The Powell factor

Colin Powell confirmed on “Meet the Press” that he twice met with Barack Obama to discuss foreign and defense issues. More significant: President Bush’s first secretary of state twice refused to say he’d definitely back the Republican nominee next year. “I’m going to support the best person that I can find,” he insisted.

Powell is hardly alone. A rising number of Republicans are disillusioned with their president and their party, and that’s bad news for the GOP heading into 2008.

Look at the Senate, where seven Republicans defied their leadership and voted to debate a Democratic resolution declaring no-confidence in Attorney General Alberto Gonzales. The real number of unhappy Republicans is much higher. Sen. Arlen Specter got it right when he said, “There is no confidence in the attorney general on this side of the aisle.”

Or look at the latest Pew Research Center poll. Bush’s overall approval rating has slumped to 29 percent. Among Republicans, his support has dropped to 65 percent, down from 77 percent only two months ago and 95 percent five years ago.

Of course, any Democratic candidate has to be careful consorting with Powell, who sold the Iraq invasion at the United Nations using deeply flawed intelligence. The general’s once glistening reputation has dulled considerably, and his interview on “Meet the Press” showed why.



As he told interviewer Tim Russert, he “would’ve preferred no war” and warned the president that invading Iraq would saddle the United States “with a major burden for many years.” But once his advice was ignored he supported the mission and never considered resigning in protest. “That’s part of being part of a team,” he explained.

Powell’s determination to play the good soldier – and not apologize for his actions – infuriates antiwar critics like Sara Meric, who wrote to the Los Angeles Times: “You chose to salute and keep quiet. How many American military and Iraqi civilian lives could you have saved if you had used your prestige to speak out forcefully against the planned invasion of Iraq based on an immoral pack of administration lies?”

But Powell remains an important political figure. Don’t forget in 1996 CBS News asked voters who they’d choose if the general was heading the GOP ticket instead of Bob Dole. The result: Powell 50, Bill Clinton 38.

Powell contemplated a candidacy that year but never took the plunge. His wife Alma was worried about his safety and the family’s privacy. As his cousin told us at the time, Powell longed for financial security and wanted to earn enough money so that he could afford to be secretary of state, and that’s exactly what he did.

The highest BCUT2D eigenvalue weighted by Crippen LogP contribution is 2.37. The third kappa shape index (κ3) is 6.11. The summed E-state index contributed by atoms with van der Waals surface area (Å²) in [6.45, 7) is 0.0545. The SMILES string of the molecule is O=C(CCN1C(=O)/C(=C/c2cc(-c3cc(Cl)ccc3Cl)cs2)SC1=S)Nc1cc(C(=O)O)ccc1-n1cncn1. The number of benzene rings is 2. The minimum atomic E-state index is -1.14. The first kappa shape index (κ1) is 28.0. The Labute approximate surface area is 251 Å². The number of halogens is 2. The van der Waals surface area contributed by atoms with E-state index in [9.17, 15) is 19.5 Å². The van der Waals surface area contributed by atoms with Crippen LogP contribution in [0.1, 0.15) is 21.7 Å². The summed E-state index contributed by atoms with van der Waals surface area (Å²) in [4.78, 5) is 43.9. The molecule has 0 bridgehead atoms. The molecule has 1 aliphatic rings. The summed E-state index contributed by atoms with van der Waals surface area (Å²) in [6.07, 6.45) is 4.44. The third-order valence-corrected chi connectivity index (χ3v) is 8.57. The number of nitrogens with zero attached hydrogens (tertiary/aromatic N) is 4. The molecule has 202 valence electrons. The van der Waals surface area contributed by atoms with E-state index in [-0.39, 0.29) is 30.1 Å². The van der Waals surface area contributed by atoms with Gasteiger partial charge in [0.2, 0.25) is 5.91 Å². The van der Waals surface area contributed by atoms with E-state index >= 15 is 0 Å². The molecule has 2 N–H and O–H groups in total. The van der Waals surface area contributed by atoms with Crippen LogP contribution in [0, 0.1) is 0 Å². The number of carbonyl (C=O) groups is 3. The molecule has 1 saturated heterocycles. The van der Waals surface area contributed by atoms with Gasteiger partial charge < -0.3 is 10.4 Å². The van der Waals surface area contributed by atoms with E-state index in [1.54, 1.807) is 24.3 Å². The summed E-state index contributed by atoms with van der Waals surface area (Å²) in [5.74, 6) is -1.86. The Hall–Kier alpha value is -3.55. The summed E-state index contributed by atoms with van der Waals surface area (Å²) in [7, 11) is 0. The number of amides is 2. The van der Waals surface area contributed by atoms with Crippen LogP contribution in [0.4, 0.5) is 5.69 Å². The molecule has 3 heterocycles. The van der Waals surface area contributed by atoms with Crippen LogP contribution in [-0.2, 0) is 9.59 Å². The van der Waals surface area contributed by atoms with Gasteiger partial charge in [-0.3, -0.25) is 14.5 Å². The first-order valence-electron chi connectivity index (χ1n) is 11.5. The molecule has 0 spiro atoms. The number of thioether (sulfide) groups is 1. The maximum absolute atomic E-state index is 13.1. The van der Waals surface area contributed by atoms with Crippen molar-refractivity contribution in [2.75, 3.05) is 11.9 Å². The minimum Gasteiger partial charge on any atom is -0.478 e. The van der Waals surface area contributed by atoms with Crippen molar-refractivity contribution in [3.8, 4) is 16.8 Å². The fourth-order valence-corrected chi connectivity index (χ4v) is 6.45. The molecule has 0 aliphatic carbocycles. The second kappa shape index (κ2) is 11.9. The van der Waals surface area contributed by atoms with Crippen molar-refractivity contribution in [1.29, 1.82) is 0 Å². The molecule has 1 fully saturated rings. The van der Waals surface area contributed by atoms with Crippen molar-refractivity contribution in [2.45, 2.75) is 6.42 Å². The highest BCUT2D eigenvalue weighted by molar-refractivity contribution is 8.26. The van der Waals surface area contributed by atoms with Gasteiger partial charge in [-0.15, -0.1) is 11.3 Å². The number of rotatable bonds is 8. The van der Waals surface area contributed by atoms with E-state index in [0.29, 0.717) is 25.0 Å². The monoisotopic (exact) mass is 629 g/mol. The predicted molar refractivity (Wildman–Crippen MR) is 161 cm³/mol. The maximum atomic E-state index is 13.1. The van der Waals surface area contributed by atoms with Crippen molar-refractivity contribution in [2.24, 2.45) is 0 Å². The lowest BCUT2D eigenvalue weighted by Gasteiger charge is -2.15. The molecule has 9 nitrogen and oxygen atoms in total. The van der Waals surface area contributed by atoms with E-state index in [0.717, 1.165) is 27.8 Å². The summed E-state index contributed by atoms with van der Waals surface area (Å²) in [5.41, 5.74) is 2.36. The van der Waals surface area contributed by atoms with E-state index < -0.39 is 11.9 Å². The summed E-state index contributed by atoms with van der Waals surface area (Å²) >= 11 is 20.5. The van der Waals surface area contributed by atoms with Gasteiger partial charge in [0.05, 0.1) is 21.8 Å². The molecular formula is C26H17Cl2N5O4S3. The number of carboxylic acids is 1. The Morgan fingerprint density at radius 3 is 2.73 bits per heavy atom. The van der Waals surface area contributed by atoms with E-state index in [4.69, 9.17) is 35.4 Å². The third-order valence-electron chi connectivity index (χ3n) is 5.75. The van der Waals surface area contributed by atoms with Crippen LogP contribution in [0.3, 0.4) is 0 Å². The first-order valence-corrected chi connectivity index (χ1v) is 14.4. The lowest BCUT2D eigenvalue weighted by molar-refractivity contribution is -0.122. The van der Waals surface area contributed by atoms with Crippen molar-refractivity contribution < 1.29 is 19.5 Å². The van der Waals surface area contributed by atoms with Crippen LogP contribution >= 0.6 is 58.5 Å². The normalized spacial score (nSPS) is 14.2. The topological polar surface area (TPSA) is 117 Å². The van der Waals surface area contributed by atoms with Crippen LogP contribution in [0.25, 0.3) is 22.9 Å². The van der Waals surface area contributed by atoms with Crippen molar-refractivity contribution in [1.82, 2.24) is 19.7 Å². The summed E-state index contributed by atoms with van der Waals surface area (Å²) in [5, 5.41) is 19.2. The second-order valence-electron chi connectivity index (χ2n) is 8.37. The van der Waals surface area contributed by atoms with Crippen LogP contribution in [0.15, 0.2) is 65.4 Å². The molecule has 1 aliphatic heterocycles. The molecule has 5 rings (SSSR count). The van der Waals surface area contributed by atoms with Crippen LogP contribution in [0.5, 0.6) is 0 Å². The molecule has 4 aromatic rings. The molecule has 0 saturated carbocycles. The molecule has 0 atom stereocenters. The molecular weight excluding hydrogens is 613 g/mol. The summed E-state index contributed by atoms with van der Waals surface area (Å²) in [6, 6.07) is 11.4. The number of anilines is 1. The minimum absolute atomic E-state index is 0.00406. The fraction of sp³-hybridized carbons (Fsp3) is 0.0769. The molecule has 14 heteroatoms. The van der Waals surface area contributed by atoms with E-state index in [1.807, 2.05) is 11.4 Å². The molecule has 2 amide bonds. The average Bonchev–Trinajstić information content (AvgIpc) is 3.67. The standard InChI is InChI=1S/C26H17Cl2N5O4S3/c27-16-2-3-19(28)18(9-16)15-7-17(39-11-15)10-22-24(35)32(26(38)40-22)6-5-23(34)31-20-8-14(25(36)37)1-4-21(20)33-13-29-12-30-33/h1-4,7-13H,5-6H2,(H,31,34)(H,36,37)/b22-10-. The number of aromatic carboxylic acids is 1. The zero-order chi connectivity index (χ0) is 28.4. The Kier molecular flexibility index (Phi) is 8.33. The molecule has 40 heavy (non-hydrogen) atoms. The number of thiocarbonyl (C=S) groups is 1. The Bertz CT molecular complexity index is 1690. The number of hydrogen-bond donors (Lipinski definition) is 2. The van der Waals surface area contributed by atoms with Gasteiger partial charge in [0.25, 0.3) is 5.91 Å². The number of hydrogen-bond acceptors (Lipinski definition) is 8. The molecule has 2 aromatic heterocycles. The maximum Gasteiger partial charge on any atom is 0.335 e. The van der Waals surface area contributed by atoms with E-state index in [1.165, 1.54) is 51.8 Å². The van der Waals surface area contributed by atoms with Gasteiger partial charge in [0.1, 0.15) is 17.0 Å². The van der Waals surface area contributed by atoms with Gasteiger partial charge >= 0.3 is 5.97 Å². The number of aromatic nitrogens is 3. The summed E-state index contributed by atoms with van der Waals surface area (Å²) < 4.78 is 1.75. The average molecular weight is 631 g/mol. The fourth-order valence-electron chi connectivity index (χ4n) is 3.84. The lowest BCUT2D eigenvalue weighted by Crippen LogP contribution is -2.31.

But a key reason for his decision was the rightward drift of the Republican Party. He was in tune with GOP doctrine on defense and economic issues, but far more liberal than the party’s conservative base on matters like affirmative action, abortion and gay rights.

One example: he told Russert that “gays and lesbians should be allowed to have maximum access to all aspects of society.” That comment reveals why Powell, like many moderate Republicans, is unhappy with a party that uses “God, guns and gays” to energize their hardcore supporters.

Another issue fracturing the GOP today is the rule of law. Powell declared that the Guantanamo Bay prison camp should be closed “not tomorrow, but this afternoon,” because it has become “a major, major problem [for] the way the world perceives America.”

The administration’s handling of enemy combatants is only one of many reasons why so many Republican lawmakers have lost confidence in Attorney General Gonzales. They are appalled at how he has allowed raw politics to infect decisions on U.S. attorneys, immigration judges and prosecutorial priorities.

That’s what Democrats do, they say, use their power to bend the rules. We’re the party of law and order, remember?

But it’s Powell’s views on Iraq that foreshadow the worst problem for Republicans next year. The public face of the war is now unflinching in his criticism of how that mission has been handled. His presentation at the United Nations was poisoned by a “total failure” of the intelligence agencies to get the facts right. Iraq is gripped by a “civil war,” and the effort to train Iraqi security forces and bring Baghdad’s warring politicians together “is not going well.” Failure to talk to Syria and Iran is “shortsighted.”

Colin Powell is no longer the hero he once was, but his potential defection signals a world of trouble for Republicans next year.

Steve Roberts’ latest book is “My Fathers’ Houses: Memoir of a Family” (William Morrow, 2005). Steve and Cokie Roberts can be contacted by e-mail at stevecokie@gmail.com.

Copyright 2007, Newspaper Enterprise Assn.

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